"The Cost Of Health Insurance Remains The Primary Reason Cited By Firms For Not Offering Health Benefits. " "The cost of health insurance remains the primary reason cited by firms for not offering health benefits. Among small firms not offering health benefits, 34% cite high cost as "the most important reason" for not doing so, followed by "employees are generally covered under another plan" (24%) (Exhibit 2.17). Relatively few small employers indicate that they do not offer because they believe that employees will get a better deal on the health insurance exchanges (1%)."("2016 Employer Health Benefits Survey," The Kaiser Family Foundation, 9/14/16)

70 Percent Of Small Businesses With 50 Or Fewer Full Time Employees That Looked Into Purchasing Employee Care On An ObamaCare SHOP Exchange Opted Not To Due Plans Being Too Expensive. "Among Non-Offering Firms With 50 Or Fewer FTEs That Looked At Coverage But Chose Not To Purchase On A SHOP Exchange, 70% Reported They Did Not Do So Because The Plans Were Too Expensive." ("2016 Employer Health Benefits Survey," The Kaiser Family Foundation, 9/14/16)

Employees At Small Businesses Offering Health Insurance Still Face Numerous Obstacles To Obtaining Coverage. "Even when firms do offer health benefits, not all of their workers are covered there. Some workers are not eligible to enroll (e.g., waiting periods or part-time or temporary work status) and others who are eligible choose not to enroll (e.g., they feel the coverage is too expensive or they are covered through another source)." ("2016 Employer Health Benefits Survey," The Kaiser Family Foundation, 9/14/16)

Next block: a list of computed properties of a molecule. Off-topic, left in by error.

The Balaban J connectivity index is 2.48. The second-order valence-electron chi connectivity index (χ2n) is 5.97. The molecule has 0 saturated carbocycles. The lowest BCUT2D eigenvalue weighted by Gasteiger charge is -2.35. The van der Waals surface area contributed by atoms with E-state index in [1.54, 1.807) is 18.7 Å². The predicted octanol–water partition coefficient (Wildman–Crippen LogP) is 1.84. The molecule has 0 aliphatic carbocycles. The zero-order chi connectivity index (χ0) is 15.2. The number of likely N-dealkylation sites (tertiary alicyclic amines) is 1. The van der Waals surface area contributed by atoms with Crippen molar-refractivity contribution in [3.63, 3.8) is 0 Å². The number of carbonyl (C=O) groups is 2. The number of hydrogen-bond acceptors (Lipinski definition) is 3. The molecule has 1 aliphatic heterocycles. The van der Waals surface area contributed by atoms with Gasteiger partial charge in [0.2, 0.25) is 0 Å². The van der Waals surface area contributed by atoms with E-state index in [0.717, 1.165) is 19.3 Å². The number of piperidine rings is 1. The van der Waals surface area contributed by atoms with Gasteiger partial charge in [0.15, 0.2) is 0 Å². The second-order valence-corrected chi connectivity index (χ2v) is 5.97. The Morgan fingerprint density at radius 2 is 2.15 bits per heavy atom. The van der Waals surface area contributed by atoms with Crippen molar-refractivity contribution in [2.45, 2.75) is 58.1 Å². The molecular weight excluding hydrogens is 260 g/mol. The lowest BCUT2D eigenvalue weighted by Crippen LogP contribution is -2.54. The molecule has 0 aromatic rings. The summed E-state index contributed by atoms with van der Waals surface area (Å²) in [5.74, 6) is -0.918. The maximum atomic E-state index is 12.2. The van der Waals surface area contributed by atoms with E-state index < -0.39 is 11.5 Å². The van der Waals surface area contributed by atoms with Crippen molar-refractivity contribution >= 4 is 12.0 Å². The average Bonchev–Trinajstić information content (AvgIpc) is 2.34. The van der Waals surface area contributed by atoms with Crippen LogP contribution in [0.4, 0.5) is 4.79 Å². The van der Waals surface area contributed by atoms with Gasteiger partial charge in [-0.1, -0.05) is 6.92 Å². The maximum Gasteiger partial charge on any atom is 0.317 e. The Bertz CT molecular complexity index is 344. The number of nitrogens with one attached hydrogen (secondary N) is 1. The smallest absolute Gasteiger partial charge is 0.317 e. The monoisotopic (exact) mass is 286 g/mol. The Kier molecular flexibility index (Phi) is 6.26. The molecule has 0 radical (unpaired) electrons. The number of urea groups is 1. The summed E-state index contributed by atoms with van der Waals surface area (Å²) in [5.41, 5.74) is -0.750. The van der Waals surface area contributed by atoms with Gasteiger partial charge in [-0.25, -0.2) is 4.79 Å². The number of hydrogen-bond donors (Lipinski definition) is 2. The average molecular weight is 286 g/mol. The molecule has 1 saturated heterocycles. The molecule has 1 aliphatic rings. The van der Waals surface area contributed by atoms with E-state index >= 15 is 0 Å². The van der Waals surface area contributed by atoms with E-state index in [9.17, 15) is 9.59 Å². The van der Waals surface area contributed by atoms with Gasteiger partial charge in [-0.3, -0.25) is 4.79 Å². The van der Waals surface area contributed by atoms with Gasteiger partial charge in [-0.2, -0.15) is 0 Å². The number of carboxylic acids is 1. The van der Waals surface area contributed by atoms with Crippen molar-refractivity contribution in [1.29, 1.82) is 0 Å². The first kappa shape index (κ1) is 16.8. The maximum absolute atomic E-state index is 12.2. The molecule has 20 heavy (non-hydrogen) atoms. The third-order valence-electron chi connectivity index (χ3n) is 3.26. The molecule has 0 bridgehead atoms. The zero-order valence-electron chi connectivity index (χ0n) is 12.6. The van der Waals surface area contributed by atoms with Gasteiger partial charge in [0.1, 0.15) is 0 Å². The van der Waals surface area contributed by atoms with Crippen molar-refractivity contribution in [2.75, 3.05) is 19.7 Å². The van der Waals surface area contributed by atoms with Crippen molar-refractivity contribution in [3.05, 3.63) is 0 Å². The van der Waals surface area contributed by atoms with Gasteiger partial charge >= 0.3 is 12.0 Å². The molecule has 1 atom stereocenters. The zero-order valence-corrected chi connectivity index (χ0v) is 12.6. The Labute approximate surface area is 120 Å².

ObamaCare Deductibles Are More Expensive For Small Business Employees. "The average deductible for workers who face one is higher for workers in small firms (three to 199 employers) than in large firms ($2,069 vs. $1,238)." ("Average Annual Workplace Family Health Premiums Rise Modest 3% to $18,142 in 2016; More Workers Enroll in High-Deductible Plans With Savings Option Over Past Two Years," The Kaiser Family Foundation , 9/14/16)

Since 2011, Small Businesses With Between 10-49 Employees Offering Health Insurance Has Decreased By 8 Percent. "Since 2011, the share of firms with 10 to 49 workers who offer coverage has fallen from 74 percent to 66 percent." ("Average Annual Workplace Family Health Premiums Rise Modest 3% to $18,142 in 2016; More Workers Enroll in High-Deductible Plans With Savings Option Over Past Two Years," The Kaiser Family Foundation , 9/14/16)